• FIG. 6B illustrates an exemplary interface display that can be provided by a cloud-based remote monitoring system for displaying tag names and associated values.
  • FIG. 7 illustrates an exemplary alarm display that can be provided by a cloud-based remote monitoring system.
  • FIG. 8 illustrates an exemplary live data display that can be provided by a cloud-based remote monitoring system.
  • FIG. 9 illustrates an exemplary interface display that can be provided a cloud-based remote monitoring system for displaying tag history by machine section.
  • FIG. 10 illustrates an exemplary alarm summary interface display that can be provided by a cloud-based remote monitoring system.
  • FIG. 11 illustrates an exemplary notification architecture that can be leveraged in connection with intelligent alarming.
  • FIG. 12 illustrates an exemplary system for performing cloud-side analytics on industrial data.
  • FIG. 13 illustrates an exemplary system for executing an analysis application on a set of virtual servers to facilitate distributed processing of industrial data on a cloud platform.
  • FIG. 14 illustrates an exemplary system for cloud-side agent-based analysis of industrial data.
  • FIG. 15 illustrates a logical architecture for an analytics capability manager that can facilitate execution of cloud-side analytics of industrial data.
  • FIG. 16 illustrates an exemplary organization of analytic functionality.
  • FIG. 17 illustrates a logical architecture for returning calculated results of cloud-based analysis of industrial data to a cloud-based agent.
  • FIG. 18 is a flowchart of an example methodology for moving industrial data from a plant floor to a cloud platform.
  • FIG. 19 is a flowchart of an example methodology for creating and using message queues on a cloud platform for storage and processing of industrial data.
  • FIG. 20 is a flowchart of an example methodology for analyzing industrial data in a cloud platform.
  • FIG. 21 is a flowchart of an example methodology for performing agent-based analysis on industrial data in a cloud platform.
  • FIG. 22 is an example computing environment.
  • FIG. 23 is an example networking environment.
  • DETAILED DESCRIPTION
  • The subject disclosure is now described with reference to the drawings, wherein like reference numerals are used to refer to like elements throughout. In the following description, for purposes of explanation, numerous specific details are set forth in order to provide a thorough understanding thereof. It may be evident, however, that the subject disclosure can be practiced without these specific details. In other instances, well-known structures and devices are shown in block diagram form in order to facilitate a description thereof.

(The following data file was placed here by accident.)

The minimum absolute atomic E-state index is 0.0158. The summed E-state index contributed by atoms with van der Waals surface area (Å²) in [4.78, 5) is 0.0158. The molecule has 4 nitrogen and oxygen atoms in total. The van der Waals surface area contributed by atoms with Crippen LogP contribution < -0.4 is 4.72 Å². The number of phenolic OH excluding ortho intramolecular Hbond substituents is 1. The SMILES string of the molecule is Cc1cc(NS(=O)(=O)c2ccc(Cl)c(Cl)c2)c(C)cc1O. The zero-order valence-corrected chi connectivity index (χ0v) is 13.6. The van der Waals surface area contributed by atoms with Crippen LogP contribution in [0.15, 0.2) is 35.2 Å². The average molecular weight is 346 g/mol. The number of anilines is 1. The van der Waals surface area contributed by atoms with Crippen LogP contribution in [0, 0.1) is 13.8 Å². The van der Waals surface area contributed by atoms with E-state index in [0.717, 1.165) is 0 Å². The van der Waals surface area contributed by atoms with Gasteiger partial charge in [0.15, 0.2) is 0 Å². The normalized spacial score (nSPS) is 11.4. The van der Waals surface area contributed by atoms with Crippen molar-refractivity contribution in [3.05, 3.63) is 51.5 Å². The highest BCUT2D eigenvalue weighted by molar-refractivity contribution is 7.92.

• As used in this application, the terms “component,” “system,” “platform,” “layer,” “controller,” “terminal,” “station,” “node,” “interface” are intended to refer to a computer-related entity or an entity related to, or that is part of, an operational apparatus with one or more specific functionalities, wherein such entities can be either hardware, a combination of hardware and software, software, or software in execution. For example, a component can be, but is not limited to being, a process running on a processor, a hard disk drive, multiple storage drives (of optical or magnetic storage medium) including affixed (e.g., screwed or bolted) or removably affixed solid-state storage drives; an object; an executable; a thread of execution; a computer-executable program, and/or a computer. By way of illustration, both an application running on a server and the server can be a component. One or more components can reside within a process and/or thread of execution, and a component can be localized on one computer and/or distributed between two or more computers. Also, components as described herein can execute from various computer readable storage media having various data structures stored thereon. The components may communicate via local and/or remote processes such as in accordance with a signal having one or more data packets (e.g., data from one component interacting with another component in a local system, distributed system, and/or across a network such as the Internet with other systems via the signal). As another example, a component can be an apparatus with specific functionality provided by mechanical parts operated by electric or electronic circuitry which is operated by a software or a firmware application executed by a processor, wherein the processor can be internal or external to the apparatus and executes at least a part of the software or firmware application. As yet another example, a component can be an apparatus that provides specific functionality through electronic components without mechanical parts, the electronic components can include a processor therein to execute software or firmware that provides at least in part the functionality of the electronic components. As further yet another example, interface(s) can include input/output (I/O) components as well as associated processor, application, or Application Programming Interface (API) components. While the foregoing examples are directed to aspects of a component, the exemplified aspects or features also apply to a system, platform, interface, layer, controller, terminal, and the like.